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Sampling: how you choose people is as important as how you analyse their data

Michael P Jones and John R Attia
Med J Aust 2017; 206 (2): 67-68. || doi: 10.5694/mja16.00521
Published online: 6 February 2017

Much attention is paid in research publications to the methods of statistical analysis. Research design, in contrast, receives less consideration, despite the fact that it is critical; if the research design is poor, no amount of complex statistical analysis can extract useful information from the data collected. In this article, we focus on the selection of subjects for medical research studies, and outline several sampling strategies and their implications for statistical analysis. As a high level overview of sampling in medical research, we do not go into deep technical detail. Further, we discuss how to obtain a sample, but not how large the sample should be; we refer readers to Lachin1 for an introduction to the important topic of sample size and statistical power calculations.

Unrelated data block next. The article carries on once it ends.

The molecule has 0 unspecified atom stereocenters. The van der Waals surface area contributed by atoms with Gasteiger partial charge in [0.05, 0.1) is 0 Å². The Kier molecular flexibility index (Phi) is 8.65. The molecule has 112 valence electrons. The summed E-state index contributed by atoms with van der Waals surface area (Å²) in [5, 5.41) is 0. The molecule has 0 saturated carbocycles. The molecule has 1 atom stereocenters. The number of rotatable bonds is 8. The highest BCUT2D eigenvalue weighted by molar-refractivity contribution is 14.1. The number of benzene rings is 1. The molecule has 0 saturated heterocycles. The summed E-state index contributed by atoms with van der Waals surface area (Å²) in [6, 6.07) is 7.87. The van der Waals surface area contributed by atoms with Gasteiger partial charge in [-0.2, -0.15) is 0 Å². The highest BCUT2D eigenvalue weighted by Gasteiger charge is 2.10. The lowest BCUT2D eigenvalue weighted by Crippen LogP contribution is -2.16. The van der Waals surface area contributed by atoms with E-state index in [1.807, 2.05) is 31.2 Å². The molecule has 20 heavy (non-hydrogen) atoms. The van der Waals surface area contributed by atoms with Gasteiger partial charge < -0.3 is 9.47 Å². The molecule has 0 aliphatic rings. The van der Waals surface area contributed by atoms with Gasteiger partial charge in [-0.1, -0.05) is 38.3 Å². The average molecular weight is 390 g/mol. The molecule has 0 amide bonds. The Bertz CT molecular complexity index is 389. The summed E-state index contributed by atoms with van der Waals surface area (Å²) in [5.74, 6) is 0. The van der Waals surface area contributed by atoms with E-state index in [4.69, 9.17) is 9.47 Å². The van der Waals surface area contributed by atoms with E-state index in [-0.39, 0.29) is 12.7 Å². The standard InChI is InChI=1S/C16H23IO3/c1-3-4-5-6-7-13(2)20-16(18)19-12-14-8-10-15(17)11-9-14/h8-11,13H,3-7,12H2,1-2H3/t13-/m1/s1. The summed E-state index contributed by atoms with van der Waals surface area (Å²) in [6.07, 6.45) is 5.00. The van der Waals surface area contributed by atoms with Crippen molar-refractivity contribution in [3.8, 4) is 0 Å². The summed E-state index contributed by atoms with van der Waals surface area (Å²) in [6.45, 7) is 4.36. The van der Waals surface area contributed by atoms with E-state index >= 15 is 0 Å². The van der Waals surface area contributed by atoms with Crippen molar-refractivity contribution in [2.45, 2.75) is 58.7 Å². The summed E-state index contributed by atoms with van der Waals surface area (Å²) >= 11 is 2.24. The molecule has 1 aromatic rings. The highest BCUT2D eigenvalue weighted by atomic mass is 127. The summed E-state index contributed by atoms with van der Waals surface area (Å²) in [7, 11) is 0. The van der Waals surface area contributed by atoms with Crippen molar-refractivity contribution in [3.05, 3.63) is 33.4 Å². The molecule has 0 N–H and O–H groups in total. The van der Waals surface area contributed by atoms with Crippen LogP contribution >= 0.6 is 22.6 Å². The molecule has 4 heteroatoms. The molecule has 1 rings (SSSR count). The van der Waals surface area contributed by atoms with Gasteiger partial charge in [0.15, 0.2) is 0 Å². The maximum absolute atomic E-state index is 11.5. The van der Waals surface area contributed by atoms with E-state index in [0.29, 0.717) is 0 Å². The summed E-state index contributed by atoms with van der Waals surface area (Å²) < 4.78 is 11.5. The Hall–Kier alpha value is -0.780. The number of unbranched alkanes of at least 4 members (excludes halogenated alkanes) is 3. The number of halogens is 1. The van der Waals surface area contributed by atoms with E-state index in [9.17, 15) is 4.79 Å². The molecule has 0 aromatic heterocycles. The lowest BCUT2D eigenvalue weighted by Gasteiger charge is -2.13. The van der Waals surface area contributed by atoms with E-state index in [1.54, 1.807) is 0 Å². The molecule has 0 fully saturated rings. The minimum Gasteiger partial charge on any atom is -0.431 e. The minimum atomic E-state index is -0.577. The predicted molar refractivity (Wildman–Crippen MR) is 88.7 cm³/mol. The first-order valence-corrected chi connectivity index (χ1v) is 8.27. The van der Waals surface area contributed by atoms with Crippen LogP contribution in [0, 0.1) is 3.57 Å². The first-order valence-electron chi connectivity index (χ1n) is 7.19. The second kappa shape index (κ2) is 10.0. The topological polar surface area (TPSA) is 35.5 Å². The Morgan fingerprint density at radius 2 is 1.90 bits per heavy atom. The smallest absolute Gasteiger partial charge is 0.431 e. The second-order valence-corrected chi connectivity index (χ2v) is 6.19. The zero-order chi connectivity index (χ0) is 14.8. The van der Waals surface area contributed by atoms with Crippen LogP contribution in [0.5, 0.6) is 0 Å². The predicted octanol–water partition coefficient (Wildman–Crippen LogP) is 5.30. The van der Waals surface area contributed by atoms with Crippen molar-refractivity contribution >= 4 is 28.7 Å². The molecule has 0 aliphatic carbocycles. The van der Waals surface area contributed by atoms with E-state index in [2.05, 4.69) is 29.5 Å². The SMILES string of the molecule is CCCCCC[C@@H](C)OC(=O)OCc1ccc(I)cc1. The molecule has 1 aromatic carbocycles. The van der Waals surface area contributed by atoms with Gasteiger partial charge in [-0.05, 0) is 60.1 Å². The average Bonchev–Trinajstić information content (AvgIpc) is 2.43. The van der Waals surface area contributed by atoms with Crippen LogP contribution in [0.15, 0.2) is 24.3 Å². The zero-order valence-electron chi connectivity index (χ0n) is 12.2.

• Michael P Jones1
  • John R Attia2,3

  • 1 Macquarie University, Sydney, NSW
  • 2 Centre for Clinical Epidemiology and Biostatistics, University of Newcastle, Newcastle, NSW
  • 3 John Hunter Hospital, Newcastle, NSW

Correspondence: mike.jones@mq.edu.au

Competing interests:

No relevant disclosures.

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